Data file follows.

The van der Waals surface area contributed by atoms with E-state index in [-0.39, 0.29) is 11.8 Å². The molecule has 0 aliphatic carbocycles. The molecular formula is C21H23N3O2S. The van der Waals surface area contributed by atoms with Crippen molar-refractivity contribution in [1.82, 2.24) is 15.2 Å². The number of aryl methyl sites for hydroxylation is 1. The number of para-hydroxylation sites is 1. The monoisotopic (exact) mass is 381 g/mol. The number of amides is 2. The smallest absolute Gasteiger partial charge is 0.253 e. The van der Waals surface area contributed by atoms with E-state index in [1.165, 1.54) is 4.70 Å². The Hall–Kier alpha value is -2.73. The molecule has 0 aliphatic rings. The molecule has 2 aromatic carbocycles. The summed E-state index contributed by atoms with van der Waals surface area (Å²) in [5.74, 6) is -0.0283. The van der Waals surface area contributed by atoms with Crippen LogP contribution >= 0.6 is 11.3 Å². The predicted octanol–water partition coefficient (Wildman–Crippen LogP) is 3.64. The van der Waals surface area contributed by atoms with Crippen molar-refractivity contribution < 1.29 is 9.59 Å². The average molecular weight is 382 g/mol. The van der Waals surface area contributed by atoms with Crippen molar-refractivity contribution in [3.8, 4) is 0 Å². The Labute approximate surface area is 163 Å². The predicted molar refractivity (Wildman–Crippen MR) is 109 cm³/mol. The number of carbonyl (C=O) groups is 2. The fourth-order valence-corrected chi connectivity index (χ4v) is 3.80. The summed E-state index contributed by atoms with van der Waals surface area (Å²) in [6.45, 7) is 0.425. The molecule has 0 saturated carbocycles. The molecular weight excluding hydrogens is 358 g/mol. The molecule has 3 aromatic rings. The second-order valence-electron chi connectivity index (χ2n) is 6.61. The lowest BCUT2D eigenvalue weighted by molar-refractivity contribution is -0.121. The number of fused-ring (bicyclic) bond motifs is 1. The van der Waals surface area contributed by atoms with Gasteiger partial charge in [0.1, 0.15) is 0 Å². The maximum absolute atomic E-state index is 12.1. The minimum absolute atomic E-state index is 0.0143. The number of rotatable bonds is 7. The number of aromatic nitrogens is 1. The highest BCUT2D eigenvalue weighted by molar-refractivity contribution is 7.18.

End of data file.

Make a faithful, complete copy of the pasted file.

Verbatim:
The van der Waals surface area contributed by atoms with E-state index in [-0.39, 0.29) is 11.8 Å². The molecule has 0 aliphatic carbocycles. The molecular formula is C21H23N3O2S. The van der Waals surface area contributed by atoms with Crippen molar-refractivity contribution in [1.82, 2.24) is 15.2 Å². The number of aryl methyl sites for hydroxylation is 1. The number of para-hydroxylation sites is 1. The monoisotopic (exact) mass is 381 g/mol. The number of amides is 2. The smallest absolute Gasteiger partial charge is 0.253 e. The van der Waals surface area contributed by atoms with E-state index in [1.165, 1.54) is 4.70 Å². The Hall–Kier alpha value is -2.73. The molecule has 0 aliphatic rings. The molecule has 2 aromatic carbocycles. The summed E-state index contributed by atoms with van der Waals surface area (Å²) in [5.74, 6) is -0.0283. The van der Waals surface area contributed by atoms with Crippen LogP contribution >= 0.6 is 11.3 Å². The predicted octanol–water partition coefficient (Wildman–Crippen LogP) is 3.64. The van der Waals surface area contributed by atoms with Crippen molar-refractivity contribution < 1.29 is 9.59 Å². The average molecular weight is 382 g/mol. The van der Waals surface area contributed by atoms with Crippen molar-refractivity contribution in [3.8, 4) is 0 Å². The Labute approximate surface area is 163 Å². The predicted molar refractivity (Wildman–Crippen MR) is 109 cm³/mol. The number of carbonyl (C=O) groups is 2. The fourth-order valence-corrected chi connectivity index (χ4v) is 3.80. The summed E-state index contributed by atoms with van der Waals surface area (Å²) in [6.45, 7) is 0.425. The molecule has 0 saturated carbocycles. The molecular weight excluding hydrogens is 358 g/mol. The molecule has 3 aromatic rings. The second-order valence-electron chi connectivity index (χ2n) is 6.61. The lowest BCUT2D eigenvalue weighted by molar-refractivity contribution is -0.121. The number of fused-ring (bicyclic) bond motifs is 1. The van der Waals surface area contributed by atoms with Gasteiger partial charge in [0.1, 0.15) is 0 Å². The maximum absolute atomic E-state index is 12.1. The minimum absolute atomic E-state index is 0.0143. The number of rotatable bonds is 7. The number of aromatic nitrogens is 1. The highest BCUT2D eigenvalue weighted by molar-refractivity contribution is 7.18.